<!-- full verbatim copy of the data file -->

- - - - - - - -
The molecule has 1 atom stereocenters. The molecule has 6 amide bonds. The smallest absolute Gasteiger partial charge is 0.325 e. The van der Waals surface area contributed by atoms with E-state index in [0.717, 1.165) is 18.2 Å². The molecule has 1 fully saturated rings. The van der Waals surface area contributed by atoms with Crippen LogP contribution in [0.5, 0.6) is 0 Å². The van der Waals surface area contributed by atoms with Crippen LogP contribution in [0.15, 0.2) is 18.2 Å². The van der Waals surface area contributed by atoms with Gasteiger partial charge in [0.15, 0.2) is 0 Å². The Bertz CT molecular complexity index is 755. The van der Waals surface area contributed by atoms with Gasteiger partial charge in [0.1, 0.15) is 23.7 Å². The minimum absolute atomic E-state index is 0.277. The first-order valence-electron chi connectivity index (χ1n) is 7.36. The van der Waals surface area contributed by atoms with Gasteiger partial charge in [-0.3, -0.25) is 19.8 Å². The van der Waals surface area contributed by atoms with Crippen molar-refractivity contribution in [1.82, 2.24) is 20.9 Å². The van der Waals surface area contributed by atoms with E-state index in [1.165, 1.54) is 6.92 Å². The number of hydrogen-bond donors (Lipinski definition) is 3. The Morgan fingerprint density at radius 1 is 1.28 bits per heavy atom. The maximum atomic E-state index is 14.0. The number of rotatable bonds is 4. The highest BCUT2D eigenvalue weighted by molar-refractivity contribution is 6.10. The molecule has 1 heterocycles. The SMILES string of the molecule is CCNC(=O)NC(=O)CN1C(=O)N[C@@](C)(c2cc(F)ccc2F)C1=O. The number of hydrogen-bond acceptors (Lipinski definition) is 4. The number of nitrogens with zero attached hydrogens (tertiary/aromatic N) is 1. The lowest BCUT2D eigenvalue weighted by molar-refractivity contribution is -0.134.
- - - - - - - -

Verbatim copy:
The molecule has 1 atom stereocenters. The molecule has 6 amide bonds. The smallest absolute Gasteiger partial charge is 0.325 e. The van der Waals surface area contributed by atoms with E-state index in [0.717, 1.165) is 18.2 Å². The molecule has 1 fully saturated rings. The van der Waals surface area contributed by atoms with Crippen LogP contribution in [0.5, 0.6) is 0 Å². The van der Waals surface area contributed by atoms with Crippen LogP contribution in [0.15, 0.2) is 18.2 Å². The van der Waals surface area contributed by atoms with Gasteiger partial charge in [0.15, 0.2) is 0 Å². The Bertz CT molecular complexity index is 755. The van der Waals surface area contributed by atoms with Gasteiger partial charge in [0.1, 0.15) is 23.7 Å². The minimum absolute atomic E-state index is 0.277. The first-order valence-electron chi connectivity index (χ1n) is 7.36. The van der Waals surface area contributed by atoms with Gasteiger partial charge in [-0.3, -0.25) is 19.8 Å². The van der Waals surface area contributed by atoms with Crippen molar-refractivity contribution in [1.82, 2.24) is 20.9 Å². The van der Waals surface area contributed by atoms with E-state index in [1.165, 1.54) is 6.92 Å². The number of hydrogen-bond donors (Lipinski definition) is 3. The Morgan fingerprint density at radius 1 is 1.28 bits per heavy atom. The maximum atomic E-state index is 14.0. The number of rotatable bonds is 4. The highest BCUT2D eigenvalue weighted by molar-refractivity contribution is 6.10. The molecule has 1 heterocycles. The SMILES string of the molecule is CCNC(=O)NC(=O)CN1C(=O)N[C@@](C)(c2cc(F)ccc2F)C1=O. The number of hydrogen-bond acceptors (Lipinski definition) is 4. The number of nitrogens with zero attached hydrogens (tertiary/aromatic N) is 1. The lowest BCUT2D eigenvalue weighted by molar-refractivity contribution is -0.134.